The first issue of Hardears (2014) is a combination of invocation and reinvention. Having already read the first volume of Heart Man I was already prepared for Clarke’s ability to construct a fresh visual narrative with existing folklore. However, combined with Lynch’s storytelling, Hardears was something simultaneously recognisable and completely different. Lynch and Clarke didn’t just refashion certain characters out of Barbadian folklore, but also refashioned characters and elements from the local landscape and history.
The first issue introduces a cultural “melting pot of all sorts” in the capital of Jouvert Island, Barrington. In the capital there are flying fish adapted to vehicular flight, Avians (flying humanoids), police riding flying sharks, and tall Bearded fig trees (in one of which Union Parliament sits). The Union Parliament with all of the different Guilds is in session, preparing to take action against the sentient Hurricane Gilbert, who is bent on the destruction of the island. Jouvert’s defence against the Hurricane approaching across the Hardears Sea is the Landship, which is described as “…the most powerful means of external and internal defence, able to perform peacekeeping duties to vanquishing attacks by Hurricanes”.
The other part of the tale takes place in Jouvert’s countryside which is “…carpeted with sweet cane, rich in basic vibez, essential to all life…”. Vibez is like energy or chi. Bolo, who appears to be one of the story’s heroes, is so full of vibez that he can cut cane faster than any mechanised cane cutter. He enters the story, his hair sticking out like Akuma’s from Street Fighter, with a cutlass in each hand slicing through a row of sugar cane while the machines trail behind.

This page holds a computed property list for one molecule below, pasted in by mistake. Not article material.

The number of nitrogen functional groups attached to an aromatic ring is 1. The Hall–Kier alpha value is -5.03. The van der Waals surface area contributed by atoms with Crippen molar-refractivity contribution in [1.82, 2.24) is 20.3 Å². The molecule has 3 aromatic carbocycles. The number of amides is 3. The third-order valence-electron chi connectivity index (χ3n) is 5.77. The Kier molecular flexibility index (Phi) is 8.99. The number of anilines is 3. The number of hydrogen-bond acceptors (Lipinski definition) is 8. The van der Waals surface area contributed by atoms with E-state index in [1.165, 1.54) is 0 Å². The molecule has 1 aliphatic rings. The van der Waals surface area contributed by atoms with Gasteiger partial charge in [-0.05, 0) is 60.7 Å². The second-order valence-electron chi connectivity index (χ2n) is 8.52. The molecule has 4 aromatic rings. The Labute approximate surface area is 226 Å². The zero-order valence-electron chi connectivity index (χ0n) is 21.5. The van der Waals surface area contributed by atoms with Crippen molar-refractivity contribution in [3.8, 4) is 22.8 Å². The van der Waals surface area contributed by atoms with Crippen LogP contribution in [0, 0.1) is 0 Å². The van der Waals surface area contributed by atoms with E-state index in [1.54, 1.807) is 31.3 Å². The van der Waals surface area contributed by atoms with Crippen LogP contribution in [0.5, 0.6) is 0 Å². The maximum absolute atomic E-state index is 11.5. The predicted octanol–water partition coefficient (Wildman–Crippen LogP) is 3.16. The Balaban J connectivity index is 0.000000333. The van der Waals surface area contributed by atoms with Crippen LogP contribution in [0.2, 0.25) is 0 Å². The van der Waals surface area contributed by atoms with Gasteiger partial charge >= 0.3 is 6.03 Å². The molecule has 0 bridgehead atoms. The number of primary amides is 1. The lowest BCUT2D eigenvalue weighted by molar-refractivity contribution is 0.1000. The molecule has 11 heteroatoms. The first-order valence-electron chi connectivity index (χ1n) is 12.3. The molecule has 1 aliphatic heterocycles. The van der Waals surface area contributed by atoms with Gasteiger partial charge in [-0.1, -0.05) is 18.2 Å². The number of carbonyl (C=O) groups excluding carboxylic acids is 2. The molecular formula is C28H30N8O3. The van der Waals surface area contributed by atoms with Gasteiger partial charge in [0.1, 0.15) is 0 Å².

Bolo’s supernatural ability is not the only thing that gives the somewhat familiar country landscape an other worldly feel; there is also Duppy, a talking raccoon who pokes fun at Bolo’s failure to attract a young lady’s attention, and a giant field centipede that attacks the same young lady giving Bolo a chance to be a hero and save face from his earlier embarrassment.
However, my favourite character enters the story after disaster has struck and Jouvert Island needs to rebuild. Out of nowhere arrives Mr. Hardin with a top hat, a face that looks like it’s been splashed with white paint and three piece suit offering some kind of dubious salvation.
In Barbadian Harvest Home/Crop Over history Mr Hardin is an effigy dressed a little like a plantation owner and stuffed full of cane trash. He represented hard times and was burned at the end of the celebration. Clarke’s and Lynch’s version exploits the dire need of the island, and eventually shows himself to be a kind of parasite or vampire who feeds on vibez.
At the end of the comic book is a visual glossary entitled ‘The World of Hardears’, which is kind of like a tourist guide book full of points of reference to make it easier navigate the story. Somehow it is strangely appropriate, because Barbados’ main money earner is tourism and the reader is a tourist visiting the Hardears Islands. This clever bit of exposition not only helps the reader to navigate through this first issue, but also provides information that will help in future issues so that Clarke and Lynch can just throw the reader straight into the action.
I did find that the pacing of the story was a bit disorienting; it would have been good to see some more continuity of action from panel to panel. However, overall I think the comic book is pretty cool, I highly recommend it and I would definitely look out for more issues in the future.